Jim Gazzolo column: Too late for NCAA’s gestures
Published 11:00 am Thursday, October 19, 2023
The running joke around town is the NCAA got so mad at Kansas basketball that it doubled Will Wade’s suspension.
The line is worth a few chuckles until you consider how close it is to the truth.
Last week the NCAA’s Independent Accountability Review Process announced Kansas’ five Level I allegations had been downgraded. The Jayhawks were put on three-years’ probation.
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The hand slap put an end to an investigation that started in 2017.
It is the same investigation that gave Wade, the first-year McNeese State head coach, a 10-game suspension that he will serve at the start of this season. It cost Wade his job at LSU in 2022.
As for Kansas, the punishment proved so harmful it was rewarded with the preseason No. 1 ranking this year under head coach Bill Self.
This is typical of the NCAA motto that seems to read, No good team goes punished.
Protecting the brand no matter how it looks is what the NCAA does best, especially when it comes to that of men’s basketball blue-blood programs. Pick on the little guy to flex its muscles, that is more likely.
That’s why the NCAA is so hard to trust when it comes to its cries of just how bad the transfer portal and names, image and likeness can be to college sports in general. It might be right, but you always have to consider the NCAA is far from an unaffected party.
When it comes to the finances of college athletics, the NCAA is not an innocent bystander. And don’t ever forget, college athletics is big business.
That helps explain why the NCAA didn’t come down any harder on Kansas. You don’t want to hurt one of your cash cows.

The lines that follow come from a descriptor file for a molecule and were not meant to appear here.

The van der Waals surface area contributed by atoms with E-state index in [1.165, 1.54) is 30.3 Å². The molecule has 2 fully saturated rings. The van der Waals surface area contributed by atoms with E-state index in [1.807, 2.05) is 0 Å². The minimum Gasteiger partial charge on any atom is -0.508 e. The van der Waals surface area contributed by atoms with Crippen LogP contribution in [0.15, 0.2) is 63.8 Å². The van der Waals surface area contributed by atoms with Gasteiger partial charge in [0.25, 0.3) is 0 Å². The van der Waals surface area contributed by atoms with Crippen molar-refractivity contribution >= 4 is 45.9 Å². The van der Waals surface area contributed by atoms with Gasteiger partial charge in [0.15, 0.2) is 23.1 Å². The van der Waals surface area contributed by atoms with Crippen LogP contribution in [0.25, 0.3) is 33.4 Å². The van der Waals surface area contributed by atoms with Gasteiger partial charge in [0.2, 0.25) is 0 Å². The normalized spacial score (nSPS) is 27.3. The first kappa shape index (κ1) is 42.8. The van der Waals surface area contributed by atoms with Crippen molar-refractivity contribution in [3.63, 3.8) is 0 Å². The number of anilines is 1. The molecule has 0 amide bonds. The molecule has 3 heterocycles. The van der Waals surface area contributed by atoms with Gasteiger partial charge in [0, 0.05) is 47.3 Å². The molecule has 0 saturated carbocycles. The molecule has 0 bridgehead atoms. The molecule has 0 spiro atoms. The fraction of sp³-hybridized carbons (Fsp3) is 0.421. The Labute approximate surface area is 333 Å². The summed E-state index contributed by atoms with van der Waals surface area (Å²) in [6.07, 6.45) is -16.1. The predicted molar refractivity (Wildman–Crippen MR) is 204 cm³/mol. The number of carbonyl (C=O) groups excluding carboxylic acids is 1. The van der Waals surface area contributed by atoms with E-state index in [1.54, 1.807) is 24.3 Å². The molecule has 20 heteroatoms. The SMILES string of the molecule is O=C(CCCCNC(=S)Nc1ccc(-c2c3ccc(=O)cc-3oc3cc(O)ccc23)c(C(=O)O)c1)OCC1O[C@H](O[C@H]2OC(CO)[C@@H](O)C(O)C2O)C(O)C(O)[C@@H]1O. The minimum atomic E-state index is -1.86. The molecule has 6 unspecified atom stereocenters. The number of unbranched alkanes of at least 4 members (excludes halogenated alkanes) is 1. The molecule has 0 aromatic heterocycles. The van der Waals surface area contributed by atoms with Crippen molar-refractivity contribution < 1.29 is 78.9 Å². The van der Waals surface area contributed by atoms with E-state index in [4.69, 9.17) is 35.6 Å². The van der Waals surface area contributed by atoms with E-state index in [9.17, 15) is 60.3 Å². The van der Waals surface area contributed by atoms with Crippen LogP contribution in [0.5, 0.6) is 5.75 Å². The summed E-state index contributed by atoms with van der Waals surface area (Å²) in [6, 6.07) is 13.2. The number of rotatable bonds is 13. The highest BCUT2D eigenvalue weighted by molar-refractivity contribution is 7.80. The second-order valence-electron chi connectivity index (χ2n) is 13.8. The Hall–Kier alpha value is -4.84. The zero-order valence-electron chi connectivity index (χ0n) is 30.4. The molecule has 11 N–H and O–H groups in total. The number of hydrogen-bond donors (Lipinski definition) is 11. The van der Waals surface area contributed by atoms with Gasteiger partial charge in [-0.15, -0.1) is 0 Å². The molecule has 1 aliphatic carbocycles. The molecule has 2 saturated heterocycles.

This week though the rulers of college athletics are talking about NIL and how it is turning players into employees. That would be a bad thing, the NCAA says, and it might be right.
It has been leaked that Southern Cal quarterback Caleb Williams is looking for a piece of any NFL team that drafts him. So it looks like that ship might have already sailed.
I have no doubt NIL could lead to trouble for smaller football programs like McNeese State, but it is hard to side with the NCAA since it helped create all this mess.
By trying to stay in the past the NCAA has lost any real chance it might have had to control the future. And now crying about it is hard to hear.
After burying its head in the sand for years the NCAA is now complaining it could drown when the waves finally hit the shore.
It took six full years for the NCAA to come back with a ruling on Kansas. That in itself is a problem. Picking on one person, Wade, and letting others, especially the big boys, get off with little punishment is also a problem.
For the longest time, the NCAA has protected itself and the big business of college athletics while always telling us it was worried about the little guys, the student-athletes it claims to care about.
Now it says it wants to take the moral high ground and protect the small schools from those same student-athletes it claims to care about.
College sports is changing and it has been for a long time. It’s just now that the NCAA seems to be greatly worried about that as it is hitting close to home, or rather its wallet.
Unfortunately it appears too late for the NCAA to get ahead of all this.
In the end, the joke might be on it.
Jim Gazzolo is a freelance writer who covers McNeese State athletics for the American Press. Email him at email@example.com